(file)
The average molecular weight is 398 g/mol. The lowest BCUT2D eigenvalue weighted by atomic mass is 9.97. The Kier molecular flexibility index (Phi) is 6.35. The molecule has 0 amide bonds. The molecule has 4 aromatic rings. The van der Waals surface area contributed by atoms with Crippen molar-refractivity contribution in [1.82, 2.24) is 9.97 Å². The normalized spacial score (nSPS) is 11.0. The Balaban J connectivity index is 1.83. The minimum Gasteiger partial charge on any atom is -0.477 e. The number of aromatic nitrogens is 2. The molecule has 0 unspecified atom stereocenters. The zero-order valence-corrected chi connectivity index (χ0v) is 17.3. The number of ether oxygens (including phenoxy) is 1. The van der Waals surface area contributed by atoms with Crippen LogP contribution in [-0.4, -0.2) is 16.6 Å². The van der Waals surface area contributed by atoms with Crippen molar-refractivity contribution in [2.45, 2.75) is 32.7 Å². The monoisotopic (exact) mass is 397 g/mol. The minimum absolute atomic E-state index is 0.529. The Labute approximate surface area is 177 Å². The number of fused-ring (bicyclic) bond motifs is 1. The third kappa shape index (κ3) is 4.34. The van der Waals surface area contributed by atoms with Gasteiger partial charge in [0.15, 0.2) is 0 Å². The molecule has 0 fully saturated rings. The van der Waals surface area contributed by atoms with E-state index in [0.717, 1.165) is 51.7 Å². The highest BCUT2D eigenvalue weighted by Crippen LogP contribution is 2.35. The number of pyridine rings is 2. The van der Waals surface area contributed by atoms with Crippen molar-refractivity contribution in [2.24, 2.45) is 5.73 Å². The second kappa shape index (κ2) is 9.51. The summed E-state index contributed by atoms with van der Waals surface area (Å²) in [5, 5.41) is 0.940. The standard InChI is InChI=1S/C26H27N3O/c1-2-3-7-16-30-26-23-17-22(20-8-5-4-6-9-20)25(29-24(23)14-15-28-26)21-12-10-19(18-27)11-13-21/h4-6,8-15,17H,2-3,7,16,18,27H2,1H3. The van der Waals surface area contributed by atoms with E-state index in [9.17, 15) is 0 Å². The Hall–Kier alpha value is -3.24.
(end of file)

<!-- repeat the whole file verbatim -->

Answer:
The average molecular weight is 398 g/mol. The lowest BCUT2D eigenvalue weighted by atomic mass is 9.97. The Kier molecular flexibility index (Phi) is 6.35. The molecule has 0 amide bonds. The molecule has 4 aromatic rings. The van der Waals surface area contributed by atoms with Crippen molar-refractivity contribution in [1.82, 2.24) is 9.97 Å². The normalized spacial score (nSPS) is 11.0. The Balaban J connectivity index is 1.83. The minimum Gasteiger partial charge on any atom is -0.477 e. The number of aromatic nitrogens is 2. The molecule has 0 unspecified atom stereocenters. The zero-order valence-corrected chi connectivity index (χ0v) is 17.3. The number of ether oxygens (including phenoxy) is 1. The van der Waals surface area contributed by atoms with Crippen LogP contribution in [-0.4, -0.2) is 16.6 Å². The van der Waals surface area contributed by atoms with Crippen molar-refractivity contribution in [2.45, 2.75) is 32.7 Å². The monoisotopic (exact) mass is 397 g/mol. The minimum absolute atomic E-state index is 0.529. The Labute approximate surface area is 177 Å². The number of fused-ring (bicyclic) bond motifs is 1. The third kappa shape index (κ3) is 4.34. The van der Waals surface area contributed by atoms with Gasteiger partial charge in [0.15, 0.2) is 0 Å². The molecule has 0 fully saturated rings. The van der Waals surface area contributed by atoms with E-state index in [0.717, 1.165) is 51.7 Å². The highest BCUT2D eigenvalue weighted by Crippen LogP contribution is 2.35. The number of pyridine rings is 2. The van der Waals surface area contributed by atoms with Crippen molar-refractivity contribution in [2.24, 2.45) is 5.73 Å². The second kappa shape index (κ2) is 9.51. The summed E-state index contributed by atoms with van der Waals surface area (Å²) in [5, 5.41) is 0.940. The standard InChI is InChI=1S/C26H27N3O/c1-2-3-7-16-30-26-23-17-22(20-8-5-4-6-9-20)25(29-24(23)14-15-28-26)21-12-10-19(18-27)11-13-21/h4-6,8-15,17H,2-3,7,16,18,27H2,1H3. The van der Waals surface area contributed by atoms with E-state index in [9.17, 15) is 0 Å². The Hall–Kier alpha value is -3.24.